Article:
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It’s good to talk: bursaries, fees and everything else?

  • 26 April 2017
  • By Nick Hillman
This morning, Labour have announced a commitment to bring back bursaries and abolish tuition fees for some NHS staff.
This is smart campaigning because it is part of a wider strategy to focus on the NHS, and it simultaneously shines a spotlight on the current big fall in the number of people applying to train as nurses. (Although it’s also important to note we don’t yet know the conversion rate of applications into enrolments since the current fee/loan system was introduced and, until we do, we won’t know how many are actually entering training. Some people believe the drop in applications is concentrated among candidates who would have had less chance of securing a place anyway so won’t translate into a commensurate fall in new students. Time will tell.)
Bursaries and tuition fees are starkly different ways to fund training, so a real choice is being offered by the two main political parties here. No one can claim ‘politicians are all alike’ on this issue. Both mechanisms, bursaries and fees, can be used to fund people wanting to work in the main public services. But there are other ways of doing that too, including some halfway houses. A major new HEPI report out tomorrow will look at this issue and press one of these halfway houses for another set of public servants: teachers. The paper, written for us by the longest-serving university leader in the UK, will be available on this website (or in your in-box, if you sign up for updates on our homepage) at midnight.
Today’s announcement also confirms the Official Opposition’s continuing dislike of high tuition fees. Between now and the election on 8th June, we’ll find out whether they plan to abolish, or reduce, tuition fees for other undergraduate students too. No one likes racking up debt but critics say abolishing fees would cost billions of pounds or lead to less well-funded universities or fewer student places (or all three). Others say that, if other countries can do it (including other parts of the UK), then England can too. No doubt such things will be fiercely debated at this week’s NUS conference in Brighton, just as they were in Blackpool when I was an NUS conference delegate in spring 1999 – the first year of Tony Blair’s £1,000 fees.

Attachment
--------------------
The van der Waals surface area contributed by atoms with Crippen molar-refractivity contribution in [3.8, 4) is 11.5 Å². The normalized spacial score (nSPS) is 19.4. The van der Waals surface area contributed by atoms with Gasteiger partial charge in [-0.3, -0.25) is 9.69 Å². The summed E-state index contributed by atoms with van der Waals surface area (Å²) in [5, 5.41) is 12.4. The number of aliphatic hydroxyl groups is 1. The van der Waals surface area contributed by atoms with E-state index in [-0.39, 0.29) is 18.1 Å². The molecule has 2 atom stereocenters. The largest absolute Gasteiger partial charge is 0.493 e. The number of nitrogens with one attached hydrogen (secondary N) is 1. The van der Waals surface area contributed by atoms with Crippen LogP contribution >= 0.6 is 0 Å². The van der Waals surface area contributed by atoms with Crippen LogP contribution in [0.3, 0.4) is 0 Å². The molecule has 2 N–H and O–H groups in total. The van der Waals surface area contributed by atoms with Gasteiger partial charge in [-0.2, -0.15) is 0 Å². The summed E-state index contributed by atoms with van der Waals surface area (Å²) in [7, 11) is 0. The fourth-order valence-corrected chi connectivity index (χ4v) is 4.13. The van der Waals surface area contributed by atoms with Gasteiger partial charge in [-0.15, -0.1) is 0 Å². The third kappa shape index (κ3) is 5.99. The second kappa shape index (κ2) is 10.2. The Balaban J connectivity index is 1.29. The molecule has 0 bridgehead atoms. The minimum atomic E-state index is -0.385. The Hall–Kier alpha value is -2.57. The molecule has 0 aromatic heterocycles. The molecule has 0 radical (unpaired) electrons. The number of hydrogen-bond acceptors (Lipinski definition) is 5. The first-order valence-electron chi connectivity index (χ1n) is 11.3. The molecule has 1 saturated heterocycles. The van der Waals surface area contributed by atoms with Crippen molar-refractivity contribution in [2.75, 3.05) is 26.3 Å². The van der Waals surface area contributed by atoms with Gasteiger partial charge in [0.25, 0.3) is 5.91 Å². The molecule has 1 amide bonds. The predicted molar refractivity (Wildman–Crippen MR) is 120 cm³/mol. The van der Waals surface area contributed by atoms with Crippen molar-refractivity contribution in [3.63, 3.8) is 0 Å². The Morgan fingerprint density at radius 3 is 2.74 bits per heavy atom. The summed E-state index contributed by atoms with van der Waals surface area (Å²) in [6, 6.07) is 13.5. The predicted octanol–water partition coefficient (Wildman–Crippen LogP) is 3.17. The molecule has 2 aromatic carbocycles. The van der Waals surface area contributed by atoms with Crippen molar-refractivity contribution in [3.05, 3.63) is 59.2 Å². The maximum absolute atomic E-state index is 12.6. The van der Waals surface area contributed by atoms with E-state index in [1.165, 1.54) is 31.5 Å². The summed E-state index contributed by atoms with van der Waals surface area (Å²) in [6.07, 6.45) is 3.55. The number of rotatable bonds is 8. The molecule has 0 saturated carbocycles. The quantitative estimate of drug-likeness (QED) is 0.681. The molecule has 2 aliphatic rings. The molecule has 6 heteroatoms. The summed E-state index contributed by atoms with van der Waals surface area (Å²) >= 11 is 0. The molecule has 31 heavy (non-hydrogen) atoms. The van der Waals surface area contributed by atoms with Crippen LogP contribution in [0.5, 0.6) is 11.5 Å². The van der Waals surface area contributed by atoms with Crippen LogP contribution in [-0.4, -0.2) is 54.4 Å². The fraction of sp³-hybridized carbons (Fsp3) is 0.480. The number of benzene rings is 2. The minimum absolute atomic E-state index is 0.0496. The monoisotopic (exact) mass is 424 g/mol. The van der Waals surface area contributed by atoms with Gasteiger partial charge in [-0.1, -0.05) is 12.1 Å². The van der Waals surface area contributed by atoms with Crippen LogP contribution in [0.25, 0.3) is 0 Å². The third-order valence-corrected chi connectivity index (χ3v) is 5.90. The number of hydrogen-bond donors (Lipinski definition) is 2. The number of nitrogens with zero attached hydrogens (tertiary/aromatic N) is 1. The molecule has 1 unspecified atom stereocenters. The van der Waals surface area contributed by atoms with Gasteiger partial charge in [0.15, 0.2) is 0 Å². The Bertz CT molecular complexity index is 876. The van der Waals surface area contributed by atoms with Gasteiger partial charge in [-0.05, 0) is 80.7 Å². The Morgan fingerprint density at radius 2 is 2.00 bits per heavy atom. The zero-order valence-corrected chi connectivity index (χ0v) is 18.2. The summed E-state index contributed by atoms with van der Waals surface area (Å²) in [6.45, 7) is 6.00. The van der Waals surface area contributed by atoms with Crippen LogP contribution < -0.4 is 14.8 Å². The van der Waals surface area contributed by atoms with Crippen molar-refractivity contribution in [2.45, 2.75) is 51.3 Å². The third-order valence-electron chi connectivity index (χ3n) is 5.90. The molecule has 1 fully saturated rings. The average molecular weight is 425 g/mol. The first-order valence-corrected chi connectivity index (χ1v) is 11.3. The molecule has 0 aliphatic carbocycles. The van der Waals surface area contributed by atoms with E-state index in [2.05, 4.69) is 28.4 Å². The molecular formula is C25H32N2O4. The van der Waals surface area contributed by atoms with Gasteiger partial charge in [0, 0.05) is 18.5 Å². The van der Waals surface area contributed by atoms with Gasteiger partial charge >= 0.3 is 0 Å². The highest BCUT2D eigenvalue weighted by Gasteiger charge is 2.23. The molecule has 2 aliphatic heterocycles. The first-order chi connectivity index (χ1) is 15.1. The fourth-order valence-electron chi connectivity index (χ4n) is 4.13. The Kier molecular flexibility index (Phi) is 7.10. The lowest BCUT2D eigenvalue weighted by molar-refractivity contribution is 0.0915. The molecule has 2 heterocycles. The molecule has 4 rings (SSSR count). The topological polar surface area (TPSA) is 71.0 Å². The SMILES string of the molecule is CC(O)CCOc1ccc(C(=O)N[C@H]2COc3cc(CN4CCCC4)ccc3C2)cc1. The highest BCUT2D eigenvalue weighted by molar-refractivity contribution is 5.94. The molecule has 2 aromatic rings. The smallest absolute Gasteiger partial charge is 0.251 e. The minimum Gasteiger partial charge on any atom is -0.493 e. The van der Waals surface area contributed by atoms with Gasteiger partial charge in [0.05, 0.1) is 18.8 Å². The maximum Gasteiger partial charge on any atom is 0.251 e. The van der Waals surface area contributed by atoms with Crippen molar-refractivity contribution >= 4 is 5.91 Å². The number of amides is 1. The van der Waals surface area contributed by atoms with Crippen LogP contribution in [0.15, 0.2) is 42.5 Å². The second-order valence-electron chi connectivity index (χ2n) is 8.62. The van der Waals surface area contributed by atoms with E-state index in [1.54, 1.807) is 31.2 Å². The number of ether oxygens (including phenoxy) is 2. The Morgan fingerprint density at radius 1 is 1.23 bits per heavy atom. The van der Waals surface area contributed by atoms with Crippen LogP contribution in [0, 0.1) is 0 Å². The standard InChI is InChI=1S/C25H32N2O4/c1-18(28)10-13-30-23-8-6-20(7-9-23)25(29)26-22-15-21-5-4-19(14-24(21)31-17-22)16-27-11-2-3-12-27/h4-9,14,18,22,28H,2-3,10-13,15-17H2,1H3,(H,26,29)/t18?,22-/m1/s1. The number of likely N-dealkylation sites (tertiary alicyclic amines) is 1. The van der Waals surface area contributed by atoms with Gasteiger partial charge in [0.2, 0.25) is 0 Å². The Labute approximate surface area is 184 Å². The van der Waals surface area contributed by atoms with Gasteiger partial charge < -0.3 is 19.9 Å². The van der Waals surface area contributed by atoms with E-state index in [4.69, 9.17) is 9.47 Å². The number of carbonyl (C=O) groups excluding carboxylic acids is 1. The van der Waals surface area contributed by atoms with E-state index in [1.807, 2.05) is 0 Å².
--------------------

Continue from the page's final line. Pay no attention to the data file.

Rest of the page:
HEPI will be looking at all these issues and more at a conference of our own at King’s College London tomorrow. There will be:
  • a keynote address from Gordon Marsden, Labour’s higher education, further education and skills spokesman
  • sessions with former Whitehall and Westminster insiders
  • advice on how universities can best work with the media and
  • the showing of an award-winning film about the state of higher education in the United States.

The day was planned before the election was called, but now we have even more to talk about. Don’t worry if you can’t make it: we have another conference planned for the day before the election when we will know even more about where the parties stand.

1 comment

  1. constance blackwell says:

    I will repeat the suggesion i made about 4 years ago and was crticized by the unions- that all post seconday education fee be looked at as business expenses and the repayment be deducation off the top of tax.
    this would include the needed training or retraining for mid-ilife changes in careers. This fascinity could make it possible for a taxi driver (who was bright but not wanting university) to change and say become a history teacher —- THIS IS NO FANTASY – I HAVE TOLD SEVERAL CAB DRIVERS ABOUT MY IDEA AND THEY LOVED IT – we have to accept that training is lif long and those entering the work force now will have to work unti they are 70. PEOPLE SHOULD BE ABLE TO CHANGE JOBS AND THE GOVERMENT FIGURE OIT

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